Well, it seemed like a good idea at the time...
“This will be easy!” you think. After all, you don’t have much of a sweet tooth. Just a single square of Ecuadorian 80% now and again, that’s all, and the odd spoonful of luxury chocolate-chunk muesli. You’ll certainly not be one of those people climbing the walls at the start of March, hallucinating rows of dancing Dairy Milk. Definitely not.
But just in case, here are a few things you might learn if you've given up chocolate for Lent.
Pancake day is your final fling
You don’t waste time on spinach and ricotta fillings when you know this is your last chocolate supper for 40 days and 40 nights. No, every meal on Shrove Tuesday is a chocortunity – to be savoured, cherished and filled with so much Nutella that it oozes out the sides.
If you’re really dedicated you’ll stay up until midnight eating chocolate in formations you’ve always dreamed of but never dared attempt. Sandwiched between two Pringles? Melted and spread on a crumpet? Knock yourself out. You are Cinderella, and this is your ball.
You have to explain yourself all the time
“Oh, are you Catholic?” people will ask. A lot. And if you answer, “No, I just like a challenge,” it sounds slightly less convincing each time.
You must also contend with 542 people making the same “I gave up Lent for Lent!” joke as well as its equally hilarious cousin, “For Lent, I am giving up.” All without drowning your sorrows in a tub of Phish Food with chocolate sauce.
People offer you more chocolate during Lent than during the rest of the year put together
Suddenly, it is everyone’s birthday! And they’re all celebrating with a huge slice of You Can’t Have This. In much the same way that shop assistants only ever leave you alone when you actually need one, giving up chocolate will suddenly turn the whole of March into a festival of contraband freebies.
Things are especially bad if you work in an office, where no fewer than four times a day someone will offer you a Malteser, a square of millionaires’ shortbread or a huge quivering slab of double fudge brownie. These are the same people who never so much as waved a crisp in your direction before you willingly swore off chocolate for a month and a half. It’s uncanny.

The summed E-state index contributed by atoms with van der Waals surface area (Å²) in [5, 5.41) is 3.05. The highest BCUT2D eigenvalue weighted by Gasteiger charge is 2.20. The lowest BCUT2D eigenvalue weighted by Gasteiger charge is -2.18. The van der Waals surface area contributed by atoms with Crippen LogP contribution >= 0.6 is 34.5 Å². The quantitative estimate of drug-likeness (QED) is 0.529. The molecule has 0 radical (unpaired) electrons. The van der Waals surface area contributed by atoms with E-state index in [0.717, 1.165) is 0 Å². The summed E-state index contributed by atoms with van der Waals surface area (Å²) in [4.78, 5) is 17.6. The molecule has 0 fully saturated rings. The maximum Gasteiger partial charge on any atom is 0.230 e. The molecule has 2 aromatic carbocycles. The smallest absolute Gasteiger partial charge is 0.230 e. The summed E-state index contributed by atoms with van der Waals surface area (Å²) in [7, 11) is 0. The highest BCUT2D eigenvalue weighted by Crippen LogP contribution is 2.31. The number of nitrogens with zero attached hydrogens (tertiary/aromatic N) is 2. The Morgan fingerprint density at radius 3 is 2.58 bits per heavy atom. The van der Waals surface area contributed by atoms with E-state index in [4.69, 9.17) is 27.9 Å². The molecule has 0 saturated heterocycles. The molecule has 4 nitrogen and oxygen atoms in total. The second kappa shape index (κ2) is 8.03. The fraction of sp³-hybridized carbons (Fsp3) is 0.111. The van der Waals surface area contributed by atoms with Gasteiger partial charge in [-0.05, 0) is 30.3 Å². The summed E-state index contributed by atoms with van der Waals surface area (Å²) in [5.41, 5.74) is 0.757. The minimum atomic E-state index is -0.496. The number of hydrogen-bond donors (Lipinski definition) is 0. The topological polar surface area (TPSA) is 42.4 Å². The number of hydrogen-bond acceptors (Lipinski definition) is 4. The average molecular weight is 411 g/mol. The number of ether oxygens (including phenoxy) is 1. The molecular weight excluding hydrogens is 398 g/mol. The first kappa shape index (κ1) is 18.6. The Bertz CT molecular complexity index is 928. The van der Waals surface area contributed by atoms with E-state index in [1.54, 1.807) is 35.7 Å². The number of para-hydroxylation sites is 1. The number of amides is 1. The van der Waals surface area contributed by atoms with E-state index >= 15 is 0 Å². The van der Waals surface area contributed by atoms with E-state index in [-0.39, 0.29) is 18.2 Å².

You'll see chocolate where you've never spotted it before
You find yourself gazing lustfully at the tops of other people’s cappuccinos. Usually just rubbish decoration on a coffee, that little sprinkle of cocoa now seems like an underrated taste sensation. Mmm, almost-chocolate. Mmm.
White chocolate is a grey area
Around two weeks in, you’ll open up a big bag of moral relativism. For example, do Oreos count? Really, though? OK then, how about white chocolate? White chocolate, as purists know, is barely a relative of real chocolate. They hardly even live in the same postcode. White chocolate saw actual chocolate across a room once at a party and has been cashing in on the association ever since.
The trouble is though, white chocolate has "chocolate" in its name. Which is why you need to prepare a compelling half hour argument about cocoa solids, just in case anyone spots you tucking into a Milkybar.
Easter is the new Christmas
At the stroke of midnight on Easter Saturday, the spell is broken! You plough through a Lindt bunny faster than you can say "migraine".
Chocolate chastity out of the window, from then on it’s pretty much an orgy of cocoa-based products. Scrambled Crème Eggs on toast for breakfast perhaps, or a nutritious Mini Eggs omelette. You organise your own surprise egg hunt, except all the prizes are in your handbag and nobody else is invited.
By Easter evening you are slumped on the carpet, so full of sugar that your eyeballs are gently buzzing. You’re so sick of chocolate and everything chocolate-related that you almost think you could just give it up again, this time for good.
Maybe wait half an hour before you decide though. Just in case.